I have to admit upfront that having the best of breed clients all playing in the world of VoIP is probably one of the most exciting parts of my job. Just like the Master of The Mashup Thomas Howe gets to take the best of the best tools and make something new and different happen in the sense of great new Voice 2.0 applications, my team and I get to play mixologists when it comes to how our clients and their technologies, either amongst themselves or with our pals in the media and the blogosphere get to tell their stories. But more importantly, what we're demonstrating is how to use the tools and media opportunities that exist today to flatten and level the 1.0 media world by being agents of change.
Yesterday iotum's Alec Saunders continued to show off the feature rich capabilities of the iotum Free Conference Calling platform that works from within Facebook during his daily Sqawk Box podcast with the usual group of suspects including Voxeo's Dan York and ATS's Adam Somer to name a few. Alec artfully interviewed SightSpeed's VP of Marketing, Eric Quanstrom about SightSpeed Light for MySpace and extracted many of the key points that really paint the picture of where SightSpeed is headed. This wasn't interpretive journalism or opinion based blogging. It was facts and information straight from the so called "horses mouth" as Eric took the group and listeners through the direction SightSpeed is heading with Google and Open Social.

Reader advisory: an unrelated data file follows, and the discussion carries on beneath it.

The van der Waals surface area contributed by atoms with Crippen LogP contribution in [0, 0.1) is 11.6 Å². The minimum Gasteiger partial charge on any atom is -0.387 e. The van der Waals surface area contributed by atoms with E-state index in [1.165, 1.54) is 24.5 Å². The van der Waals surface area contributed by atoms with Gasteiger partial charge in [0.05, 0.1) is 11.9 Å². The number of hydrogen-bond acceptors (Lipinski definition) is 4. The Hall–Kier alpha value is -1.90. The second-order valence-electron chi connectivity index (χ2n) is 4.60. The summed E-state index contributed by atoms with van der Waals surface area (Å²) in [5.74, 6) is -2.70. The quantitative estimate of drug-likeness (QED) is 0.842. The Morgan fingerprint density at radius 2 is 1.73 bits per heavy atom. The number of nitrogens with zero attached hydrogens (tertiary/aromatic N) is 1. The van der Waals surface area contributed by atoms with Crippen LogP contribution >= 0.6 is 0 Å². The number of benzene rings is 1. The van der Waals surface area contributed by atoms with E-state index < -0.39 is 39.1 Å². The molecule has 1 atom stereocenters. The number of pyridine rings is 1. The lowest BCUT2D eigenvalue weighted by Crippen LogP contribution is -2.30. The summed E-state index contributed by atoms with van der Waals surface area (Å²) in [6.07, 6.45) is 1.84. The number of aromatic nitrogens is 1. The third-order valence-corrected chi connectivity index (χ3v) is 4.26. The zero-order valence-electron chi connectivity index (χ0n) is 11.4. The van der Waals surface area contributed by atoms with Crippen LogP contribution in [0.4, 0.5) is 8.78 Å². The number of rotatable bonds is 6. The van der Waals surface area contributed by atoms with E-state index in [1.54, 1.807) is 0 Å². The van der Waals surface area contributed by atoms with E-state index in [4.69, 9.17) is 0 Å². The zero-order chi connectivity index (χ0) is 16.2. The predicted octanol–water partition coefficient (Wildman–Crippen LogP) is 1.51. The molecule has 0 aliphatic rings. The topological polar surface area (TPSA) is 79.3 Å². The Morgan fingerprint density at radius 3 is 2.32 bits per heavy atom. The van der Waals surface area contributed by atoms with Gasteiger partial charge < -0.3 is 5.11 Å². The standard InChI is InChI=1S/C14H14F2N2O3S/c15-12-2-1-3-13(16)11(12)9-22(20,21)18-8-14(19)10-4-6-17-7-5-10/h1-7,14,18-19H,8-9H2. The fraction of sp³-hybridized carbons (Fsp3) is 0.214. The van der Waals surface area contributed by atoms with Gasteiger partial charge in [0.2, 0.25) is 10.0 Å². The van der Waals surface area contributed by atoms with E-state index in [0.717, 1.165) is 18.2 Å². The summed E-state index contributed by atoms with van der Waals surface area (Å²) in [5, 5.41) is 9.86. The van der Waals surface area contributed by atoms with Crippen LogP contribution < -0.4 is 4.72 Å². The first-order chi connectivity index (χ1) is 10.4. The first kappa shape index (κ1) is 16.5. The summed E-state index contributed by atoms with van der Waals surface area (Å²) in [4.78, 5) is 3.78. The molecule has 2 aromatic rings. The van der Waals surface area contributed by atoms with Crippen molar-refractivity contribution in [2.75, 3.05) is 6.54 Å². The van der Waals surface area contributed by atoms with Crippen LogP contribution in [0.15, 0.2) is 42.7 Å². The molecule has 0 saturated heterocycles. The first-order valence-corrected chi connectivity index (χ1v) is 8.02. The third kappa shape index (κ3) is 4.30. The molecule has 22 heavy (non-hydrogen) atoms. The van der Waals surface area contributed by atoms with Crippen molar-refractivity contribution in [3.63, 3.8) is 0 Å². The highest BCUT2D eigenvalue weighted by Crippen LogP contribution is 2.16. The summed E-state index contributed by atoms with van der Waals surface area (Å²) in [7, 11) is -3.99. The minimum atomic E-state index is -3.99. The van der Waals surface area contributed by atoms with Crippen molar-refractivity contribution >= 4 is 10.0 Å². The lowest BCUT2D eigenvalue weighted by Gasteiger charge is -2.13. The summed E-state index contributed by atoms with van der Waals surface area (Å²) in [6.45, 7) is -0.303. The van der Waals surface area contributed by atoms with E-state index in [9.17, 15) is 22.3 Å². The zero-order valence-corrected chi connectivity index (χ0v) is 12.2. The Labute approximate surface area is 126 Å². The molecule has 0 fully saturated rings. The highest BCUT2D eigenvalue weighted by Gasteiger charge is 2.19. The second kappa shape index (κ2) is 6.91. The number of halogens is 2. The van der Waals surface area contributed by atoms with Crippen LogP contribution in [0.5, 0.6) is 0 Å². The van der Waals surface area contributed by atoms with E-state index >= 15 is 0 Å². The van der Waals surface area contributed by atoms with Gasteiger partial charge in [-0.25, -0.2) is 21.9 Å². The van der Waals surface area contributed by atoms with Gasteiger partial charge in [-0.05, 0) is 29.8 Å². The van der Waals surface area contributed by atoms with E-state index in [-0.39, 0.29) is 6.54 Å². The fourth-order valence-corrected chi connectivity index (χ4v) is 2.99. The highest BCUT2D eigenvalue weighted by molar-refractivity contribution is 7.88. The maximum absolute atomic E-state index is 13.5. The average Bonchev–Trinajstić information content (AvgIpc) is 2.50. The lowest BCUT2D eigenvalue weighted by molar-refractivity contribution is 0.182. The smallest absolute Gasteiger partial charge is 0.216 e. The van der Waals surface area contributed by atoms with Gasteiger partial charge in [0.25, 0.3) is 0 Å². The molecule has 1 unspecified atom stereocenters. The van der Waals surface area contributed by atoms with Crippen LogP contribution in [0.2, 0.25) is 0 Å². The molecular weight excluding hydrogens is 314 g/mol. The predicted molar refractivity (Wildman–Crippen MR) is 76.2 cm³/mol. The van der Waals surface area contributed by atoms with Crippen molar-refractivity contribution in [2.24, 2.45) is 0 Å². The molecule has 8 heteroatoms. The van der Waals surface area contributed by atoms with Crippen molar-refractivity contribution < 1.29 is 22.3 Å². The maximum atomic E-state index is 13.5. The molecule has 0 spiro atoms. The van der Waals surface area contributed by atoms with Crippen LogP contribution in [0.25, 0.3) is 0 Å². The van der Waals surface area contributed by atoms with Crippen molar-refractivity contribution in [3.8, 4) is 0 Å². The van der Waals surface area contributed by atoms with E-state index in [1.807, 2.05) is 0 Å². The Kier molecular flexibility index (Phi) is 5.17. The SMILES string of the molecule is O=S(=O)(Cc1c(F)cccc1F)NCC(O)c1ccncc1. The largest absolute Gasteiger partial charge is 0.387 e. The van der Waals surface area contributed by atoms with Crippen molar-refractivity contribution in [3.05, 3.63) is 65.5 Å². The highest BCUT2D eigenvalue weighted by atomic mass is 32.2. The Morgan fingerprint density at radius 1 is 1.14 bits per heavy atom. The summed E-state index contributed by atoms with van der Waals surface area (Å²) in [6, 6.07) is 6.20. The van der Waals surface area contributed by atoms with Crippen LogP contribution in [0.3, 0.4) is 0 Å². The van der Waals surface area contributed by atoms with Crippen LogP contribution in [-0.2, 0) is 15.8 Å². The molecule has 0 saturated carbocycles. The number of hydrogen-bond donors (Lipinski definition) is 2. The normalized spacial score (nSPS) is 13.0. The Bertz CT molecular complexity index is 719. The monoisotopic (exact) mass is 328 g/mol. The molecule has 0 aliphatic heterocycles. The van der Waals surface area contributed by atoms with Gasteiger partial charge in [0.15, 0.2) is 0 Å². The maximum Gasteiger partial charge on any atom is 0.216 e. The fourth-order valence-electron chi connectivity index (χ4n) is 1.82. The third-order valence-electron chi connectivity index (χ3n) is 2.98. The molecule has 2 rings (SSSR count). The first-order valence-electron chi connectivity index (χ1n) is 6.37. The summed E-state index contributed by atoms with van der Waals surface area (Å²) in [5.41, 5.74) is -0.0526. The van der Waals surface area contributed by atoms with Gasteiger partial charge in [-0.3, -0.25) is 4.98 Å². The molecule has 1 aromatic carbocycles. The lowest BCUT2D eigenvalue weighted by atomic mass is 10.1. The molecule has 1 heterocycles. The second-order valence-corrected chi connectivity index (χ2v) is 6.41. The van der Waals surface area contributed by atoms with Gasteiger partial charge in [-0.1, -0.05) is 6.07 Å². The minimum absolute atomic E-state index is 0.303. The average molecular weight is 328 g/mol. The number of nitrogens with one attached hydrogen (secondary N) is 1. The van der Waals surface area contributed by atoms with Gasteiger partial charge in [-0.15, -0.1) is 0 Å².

Besides showing off his business acumen, Courtney showed that he did his homework as the line of questioning he took, and just like Saunders did with Quanstrom had a real conversation with VAPPS CEO and wove a story together in real time.
Add to it that he Courtney used the VAPPS new HiDef Conferencing capabilities that works with Skype and we all now are getting to hear just how simply amazing the audio quality is when all parties are using Skype endpoints. I for one have been using the HiDef service for a while, and actually was one of the first trial set of ears that Ben called on even before his company became a client. The difference is immediately noticeable between a regular audio conference and a HiDef Conference in what can best be described as tone and audio richness.
In both cases the information disseminated by the use of the call recording and podcast tools clearly demonstrates how VoIP in the middle makes for new ways to communicate. For broadcasters and podcasters the tools available today far outweigh what was there only a few years ago, and pretty much have to be putting companies who make high priced audio gear for broadcasters on the ropes. None of what was done cost anyone any money to record, encode, produce and publish. That's flattening and leveling in my book.